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GRAMOPHONE (12 /2013)
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Reviewer: Richard Wigmore

Eight singers from The Sixteen for Bach’s ‘borrowed’ Masses

Like the Christmas Oratorio, Bach’s four settings of the Kyrie and Gloria for the Lutheran liturgy are largely ‘parodied’ from existing works. Puritanical 19th-century scholars threw up their hands. But as a supremely practical musician, Bach saw a more durable home for music whose performance would necessarily be limited. For the noble Kyrie of the F major Mass he adapted a much earlier Kyrie setting. Elsewhere he parodied assorted cantata movements, carefully adapting them to the Mass texts. If the minor mode slightly mutes the jubilation of the G minor Mass’s ‘Gloria in excelsis Deo’ (how many other minor-mode Glorias can you think of?), both Masses offer a fund of glorious music.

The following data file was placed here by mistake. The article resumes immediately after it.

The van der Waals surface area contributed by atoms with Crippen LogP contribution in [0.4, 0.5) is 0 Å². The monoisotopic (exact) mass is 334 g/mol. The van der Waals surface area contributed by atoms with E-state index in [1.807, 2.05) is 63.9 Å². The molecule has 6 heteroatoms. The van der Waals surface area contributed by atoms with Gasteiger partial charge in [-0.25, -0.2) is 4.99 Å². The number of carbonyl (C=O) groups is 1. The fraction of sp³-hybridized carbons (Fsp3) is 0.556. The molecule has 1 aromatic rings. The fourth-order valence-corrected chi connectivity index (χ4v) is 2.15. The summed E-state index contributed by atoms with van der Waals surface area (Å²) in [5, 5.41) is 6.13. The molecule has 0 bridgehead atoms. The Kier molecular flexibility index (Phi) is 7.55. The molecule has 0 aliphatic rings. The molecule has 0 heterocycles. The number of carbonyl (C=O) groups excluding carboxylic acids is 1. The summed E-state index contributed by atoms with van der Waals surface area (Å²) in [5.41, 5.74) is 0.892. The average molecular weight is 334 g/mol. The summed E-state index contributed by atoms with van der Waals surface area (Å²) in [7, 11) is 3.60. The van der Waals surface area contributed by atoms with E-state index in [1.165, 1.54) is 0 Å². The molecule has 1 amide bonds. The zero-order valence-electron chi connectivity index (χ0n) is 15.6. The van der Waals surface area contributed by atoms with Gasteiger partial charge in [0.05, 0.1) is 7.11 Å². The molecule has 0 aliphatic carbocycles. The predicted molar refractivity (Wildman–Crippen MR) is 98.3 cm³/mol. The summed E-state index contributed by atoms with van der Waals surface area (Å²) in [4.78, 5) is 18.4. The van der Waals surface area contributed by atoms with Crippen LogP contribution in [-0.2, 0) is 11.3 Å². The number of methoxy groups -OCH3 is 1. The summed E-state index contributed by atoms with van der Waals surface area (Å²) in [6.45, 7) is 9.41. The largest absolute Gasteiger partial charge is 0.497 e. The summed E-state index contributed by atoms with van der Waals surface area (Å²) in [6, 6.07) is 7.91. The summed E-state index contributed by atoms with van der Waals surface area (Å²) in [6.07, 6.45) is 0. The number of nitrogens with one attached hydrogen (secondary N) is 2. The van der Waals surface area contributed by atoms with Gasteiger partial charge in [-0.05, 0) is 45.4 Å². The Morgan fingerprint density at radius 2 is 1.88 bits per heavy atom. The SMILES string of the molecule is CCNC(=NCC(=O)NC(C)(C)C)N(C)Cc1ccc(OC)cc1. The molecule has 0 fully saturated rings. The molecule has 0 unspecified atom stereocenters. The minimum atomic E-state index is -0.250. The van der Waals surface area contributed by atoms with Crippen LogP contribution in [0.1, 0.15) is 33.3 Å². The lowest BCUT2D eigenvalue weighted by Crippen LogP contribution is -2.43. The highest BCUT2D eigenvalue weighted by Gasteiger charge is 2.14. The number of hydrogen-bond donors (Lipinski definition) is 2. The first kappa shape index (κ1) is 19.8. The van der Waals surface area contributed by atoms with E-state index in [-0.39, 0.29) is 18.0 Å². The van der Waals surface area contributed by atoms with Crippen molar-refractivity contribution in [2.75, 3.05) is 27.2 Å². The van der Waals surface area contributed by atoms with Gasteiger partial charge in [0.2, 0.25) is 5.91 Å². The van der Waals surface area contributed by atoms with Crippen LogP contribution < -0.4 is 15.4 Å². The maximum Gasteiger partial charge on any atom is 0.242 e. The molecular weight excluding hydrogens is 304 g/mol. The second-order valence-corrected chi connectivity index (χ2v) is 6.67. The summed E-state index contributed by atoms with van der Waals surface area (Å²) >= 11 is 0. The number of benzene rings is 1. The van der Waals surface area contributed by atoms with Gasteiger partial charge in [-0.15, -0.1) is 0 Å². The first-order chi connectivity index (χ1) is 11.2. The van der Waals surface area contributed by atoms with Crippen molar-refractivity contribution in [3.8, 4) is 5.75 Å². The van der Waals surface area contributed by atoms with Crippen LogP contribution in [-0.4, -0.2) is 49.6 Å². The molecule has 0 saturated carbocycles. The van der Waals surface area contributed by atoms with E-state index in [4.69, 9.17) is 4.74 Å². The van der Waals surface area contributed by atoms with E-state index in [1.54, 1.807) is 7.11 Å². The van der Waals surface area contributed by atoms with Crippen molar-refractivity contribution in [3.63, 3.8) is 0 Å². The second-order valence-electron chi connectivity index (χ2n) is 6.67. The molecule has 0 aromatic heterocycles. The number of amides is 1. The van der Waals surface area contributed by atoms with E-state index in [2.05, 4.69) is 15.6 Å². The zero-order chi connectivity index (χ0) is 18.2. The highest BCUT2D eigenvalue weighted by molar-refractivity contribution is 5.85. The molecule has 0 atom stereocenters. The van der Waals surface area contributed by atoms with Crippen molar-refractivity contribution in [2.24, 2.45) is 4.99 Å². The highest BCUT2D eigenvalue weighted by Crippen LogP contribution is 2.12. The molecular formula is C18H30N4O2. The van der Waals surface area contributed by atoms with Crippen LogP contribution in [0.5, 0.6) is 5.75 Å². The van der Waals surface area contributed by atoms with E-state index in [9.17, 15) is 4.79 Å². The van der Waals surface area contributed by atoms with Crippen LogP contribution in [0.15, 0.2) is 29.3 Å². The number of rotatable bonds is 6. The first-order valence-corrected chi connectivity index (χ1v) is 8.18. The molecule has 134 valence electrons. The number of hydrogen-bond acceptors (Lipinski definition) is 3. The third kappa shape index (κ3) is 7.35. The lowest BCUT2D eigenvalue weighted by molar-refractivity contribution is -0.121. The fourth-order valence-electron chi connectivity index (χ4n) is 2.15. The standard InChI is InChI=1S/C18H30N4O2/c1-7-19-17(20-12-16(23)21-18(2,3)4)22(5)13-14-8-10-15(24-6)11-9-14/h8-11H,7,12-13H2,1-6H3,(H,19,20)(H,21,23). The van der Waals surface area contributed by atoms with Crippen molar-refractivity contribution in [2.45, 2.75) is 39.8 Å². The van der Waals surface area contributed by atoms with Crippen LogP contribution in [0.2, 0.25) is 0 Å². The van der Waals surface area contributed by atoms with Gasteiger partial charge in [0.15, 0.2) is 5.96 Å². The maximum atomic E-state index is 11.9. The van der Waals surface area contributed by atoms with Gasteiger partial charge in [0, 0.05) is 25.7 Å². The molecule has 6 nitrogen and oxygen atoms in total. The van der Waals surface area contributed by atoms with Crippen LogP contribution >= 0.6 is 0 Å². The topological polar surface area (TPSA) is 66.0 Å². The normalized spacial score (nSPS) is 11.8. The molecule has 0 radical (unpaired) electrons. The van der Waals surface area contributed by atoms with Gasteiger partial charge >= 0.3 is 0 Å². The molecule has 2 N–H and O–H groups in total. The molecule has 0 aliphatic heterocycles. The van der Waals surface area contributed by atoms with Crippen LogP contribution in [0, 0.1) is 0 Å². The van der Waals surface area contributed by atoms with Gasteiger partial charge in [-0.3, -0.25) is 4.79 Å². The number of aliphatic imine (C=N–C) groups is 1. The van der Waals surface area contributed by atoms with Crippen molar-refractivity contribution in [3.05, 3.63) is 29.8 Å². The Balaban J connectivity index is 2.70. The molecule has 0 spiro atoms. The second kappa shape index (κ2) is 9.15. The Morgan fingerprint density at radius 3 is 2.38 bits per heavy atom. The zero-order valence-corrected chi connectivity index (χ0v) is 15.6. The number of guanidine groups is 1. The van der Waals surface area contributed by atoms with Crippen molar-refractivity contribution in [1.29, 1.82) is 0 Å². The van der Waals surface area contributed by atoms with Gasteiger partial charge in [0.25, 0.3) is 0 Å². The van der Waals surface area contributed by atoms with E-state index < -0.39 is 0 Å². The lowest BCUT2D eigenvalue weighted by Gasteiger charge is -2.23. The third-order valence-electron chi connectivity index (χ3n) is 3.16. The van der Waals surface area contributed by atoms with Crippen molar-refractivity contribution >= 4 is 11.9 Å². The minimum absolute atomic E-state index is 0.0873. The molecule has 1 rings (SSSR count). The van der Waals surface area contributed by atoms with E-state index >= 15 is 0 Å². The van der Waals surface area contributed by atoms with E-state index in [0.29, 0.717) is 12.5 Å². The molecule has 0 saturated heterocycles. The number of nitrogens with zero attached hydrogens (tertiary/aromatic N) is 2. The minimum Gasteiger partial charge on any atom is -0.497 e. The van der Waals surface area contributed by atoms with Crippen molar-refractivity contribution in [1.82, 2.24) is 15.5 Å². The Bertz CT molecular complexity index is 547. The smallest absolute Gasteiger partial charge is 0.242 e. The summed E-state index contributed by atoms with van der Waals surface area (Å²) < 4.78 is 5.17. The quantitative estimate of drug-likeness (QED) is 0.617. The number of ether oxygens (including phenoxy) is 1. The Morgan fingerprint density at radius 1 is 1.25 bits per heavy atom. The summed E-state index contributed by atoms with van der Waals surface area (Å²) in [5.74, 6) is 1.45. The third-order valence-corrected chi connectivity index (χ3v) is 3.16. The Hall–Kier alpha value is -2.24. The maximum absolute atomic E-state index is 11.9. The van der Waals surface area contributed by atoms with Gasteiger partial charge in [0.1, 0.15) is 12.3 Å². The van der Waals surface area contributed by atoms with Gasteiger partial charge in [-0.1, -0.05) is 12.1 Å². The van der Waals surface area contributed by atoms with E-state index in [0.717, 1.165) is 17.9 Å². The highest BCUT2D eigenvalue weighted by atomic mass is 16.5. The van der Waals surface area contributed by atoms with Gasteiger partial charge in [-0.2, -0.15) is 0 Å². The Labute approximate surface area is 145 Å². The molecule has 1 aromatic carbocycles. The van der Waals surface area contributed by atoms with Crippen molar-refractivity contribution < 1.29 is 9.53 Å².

Harry Christophers shrewdly pairs two of the Masses with Cantata No 102 – Lutheranism at its most self-laceratingly penitential – which Bach drew on for the Kyrie of the G minor Mass and the ‘Qui tollis’ and ‘Quoniam’ of the F major. As in his performances in London’s King’s Place, he uses two voices to a part in the choruses and shares the solos democratically. Occasionally the sopranos are overwhelmed in the contrapuntal melee. In the Kyrie of the F major Mass, the cantus firmus on oboes and horns could have rung out more. But the freshness, agility and precision of the performances, animated by Christophers’s buoyant direction, are a constant pleasure. The rollicking coloratura of the F major’s ‘Gloria in excelsis Deo’ can rarely have danced so infectiously. If the two countertenors and the mellow bass of Ben Davies are the pick of the soloists, all have clean, youthful voices and phrase thoughtfully. On a pair of Chandos discs, a quartet of singers accompanied by the Purcell Quartet adopt an even more minimalist approach to the Masses. If some of the solo singing there has more individuality, I prefer Christophers’s two-to-a-part solution and the greater range of expression he brings to the choruses.


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